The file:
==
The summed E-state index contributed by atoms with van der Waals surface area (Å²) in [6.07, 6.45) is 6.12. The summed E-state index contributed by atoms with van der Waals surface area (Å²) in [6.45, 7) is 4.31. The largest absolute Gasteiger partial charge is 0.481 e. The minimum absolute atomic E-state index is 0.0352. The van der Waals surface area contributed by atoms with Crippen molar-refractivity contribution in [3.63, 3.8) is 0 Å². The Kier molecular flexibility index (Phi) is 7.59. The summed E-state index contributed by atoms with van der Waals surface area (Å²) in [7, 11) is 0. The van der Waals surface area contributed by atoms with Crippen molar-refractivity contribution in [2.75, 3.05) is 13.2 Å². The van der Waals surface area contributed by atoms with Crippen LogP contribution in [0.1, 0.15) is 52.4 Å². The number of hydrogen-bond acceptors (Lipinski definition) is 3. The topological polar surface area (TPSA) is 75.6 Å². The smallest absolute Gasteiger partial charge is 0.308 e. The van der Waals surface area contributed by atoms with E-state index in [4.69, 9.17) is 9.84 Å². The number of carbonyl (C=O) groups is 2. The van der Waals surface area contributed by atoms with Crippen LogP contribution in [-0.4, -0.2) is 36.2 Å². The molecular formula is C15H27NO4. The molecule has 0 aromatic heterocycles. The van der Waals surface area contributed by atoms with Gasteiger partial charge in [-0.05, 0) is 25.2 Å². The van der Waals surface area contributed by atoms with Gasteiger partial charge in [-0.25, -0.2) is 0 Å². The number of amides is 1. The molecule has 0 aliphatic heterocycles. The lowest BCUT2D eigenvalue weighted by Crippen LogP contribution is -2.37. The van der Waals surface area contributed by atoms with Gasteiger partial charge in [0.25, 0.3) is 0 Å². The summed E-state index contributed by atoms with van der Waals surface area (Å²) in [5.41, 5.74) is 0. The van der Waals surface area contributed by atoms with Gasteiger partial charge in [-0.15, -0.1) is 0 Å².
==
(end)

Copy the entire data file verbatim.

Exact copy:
The summed E-state index contributed by atoms with van der Waals surface area (Å²) in [6.07, 6.45) is 6.12. The summed E-state index contributed by atoms with van der Waals surface area (Å²) in [6.45, 7) is 4.31. The largest absolute Gasteiger partial charge is 0.481 e. The minimum absolute atomic E-state index is 0.0352. The van der Waals surface area contributed by atoms with Crippen molar-refractivity contribution in [3.63, 3.8) is 0 Å². The Kier molecular flexibility index (Phi) is 7.59. The summed E-state index contributed by atoms with van der Waals surface area (Å²) in [7, 11) is 0. The van der Waals surface area contributed by atoms with Crippen molar-refractivity contribution in [2.75, 3.05) is 13.2 Å². The van der Waals surface area contributed by atoms with Crippen LogP contribution in [0.1, 0.15) is 52.4 Å². The number of hydrogen-bond acceptors (Lipinski definition) is 3. The topological polar surface area (TPSA) is 75.6 Å². The smallest absolute Gasteiger partial charge is 0.308 e. The van der Waals surface area contributed by atoms with E-state index in [4.69, 9.17) is 9.84 Å². The number of carbonyl (C=O) groups is 2. The van der Waals surface area contributed by atoms with Crippen LogP contribution in [-0.4, -0.2) is 36.2 Å². The molecular formula is C15H27NO4. The molecule has 0 aromatic heterocycles. The van der Waals surface area contributed by atoms with Gasteiger partial charge in [-0.05, 0) is 25.2 Å². The van der Waals surface area contributed by atoms with Gasteiger partial charge in [-0.25, -0.2) is 0 Å². The number of amides is 1. The molecule has 0 aliphatic heterocycles. The lowest BCUT2D eigenvalue weighted by Crippen LogP contribution is -2.37. The van der Waals surface area contributed by atoms with Gasteiger partial charge in [0.25, 0.3) is 0 Å². The summed E-state index contributed by atoms with van der Waals surface area (Å²) in [5.41, 5.74) is 0. The van der Waals surface area contributed by atoms with Gasteiger partial charge in [-0.15, -0.1) is 0 Å².